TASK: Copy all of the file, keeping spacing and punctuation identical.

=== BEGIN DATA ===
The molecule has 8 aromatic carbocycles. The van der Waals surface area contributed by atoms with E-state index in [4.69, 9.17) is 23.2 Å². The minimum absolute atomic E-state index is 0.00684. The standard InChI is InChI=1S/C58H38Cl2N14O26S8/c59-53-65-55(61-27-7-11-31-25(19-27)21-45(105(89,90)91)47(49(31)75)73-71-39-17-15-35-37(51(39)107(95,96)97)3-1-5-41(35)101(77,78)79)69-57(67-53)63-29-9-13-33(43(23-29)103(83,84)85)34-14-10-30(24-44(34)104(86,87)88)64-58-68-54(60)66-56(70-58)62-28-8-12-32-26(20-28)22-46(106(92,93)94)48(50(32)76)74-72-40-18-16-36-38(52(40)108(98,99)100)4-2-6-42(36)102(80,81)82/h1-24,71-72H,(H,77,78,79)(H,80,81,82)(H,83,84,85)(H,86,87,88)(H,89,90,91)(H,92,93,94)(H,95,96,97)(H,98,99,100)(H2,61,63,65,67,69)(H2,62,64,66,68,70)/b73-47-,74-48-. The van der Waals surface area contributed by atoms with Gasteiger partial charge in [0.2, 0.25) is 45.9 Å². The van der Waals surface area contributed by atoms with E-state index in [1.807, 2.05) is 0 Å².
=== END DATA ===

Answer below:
The molecule has 8 aromatic carbocycles. The van der Waals surface area contributed by atoms with E-state index in [4.69, 9.17) is 23.2 Å². The minimum absolute atomic E-state index is 0.00684. The standard InChI is InChI=1S/C58H38Cl2N14O26S8/c59-53-65-55(61-27-7-11-31-25(19-27)21-45(105(89,90)91)47(49(31)75)73-71-39-17-15-35-37(51(39)107(95,96)97)3-1-5-41(35)101(77,78)79)69-57(67-53)63-29-9-13-33(43(23-29)103(83,84)85)34-14-10-30(24-44(34)104(86,87)88)64-58-68-54(60)66-56(70-58)62-28-8-12-32-26(20-28)22-46(106(92,93)94)48(50(32)76)74-72-40-18-16-36-38(52(40)108(98,99)100)4-2-6-42(36)102(80,81)82/h1-24,71-72H,(H,77,78,79)(H,80,81,82)(H,83,84,85)(H,86,87,88)(H,89,90,91)(H,92,93,94)(H,95,96,97)(H,98,99,100)(H2,61,63,65,67,69)(H2,62,64,66,68,70)/b73-47-,74-48-. The van der Waals surface area contributed by atoms with Gasteiger partial charge in [0.2, 0.25) is 45.9 Å². The van der Waals surface area contributed by atoms with E-state index in [1.807, 2.05) is 0 Å².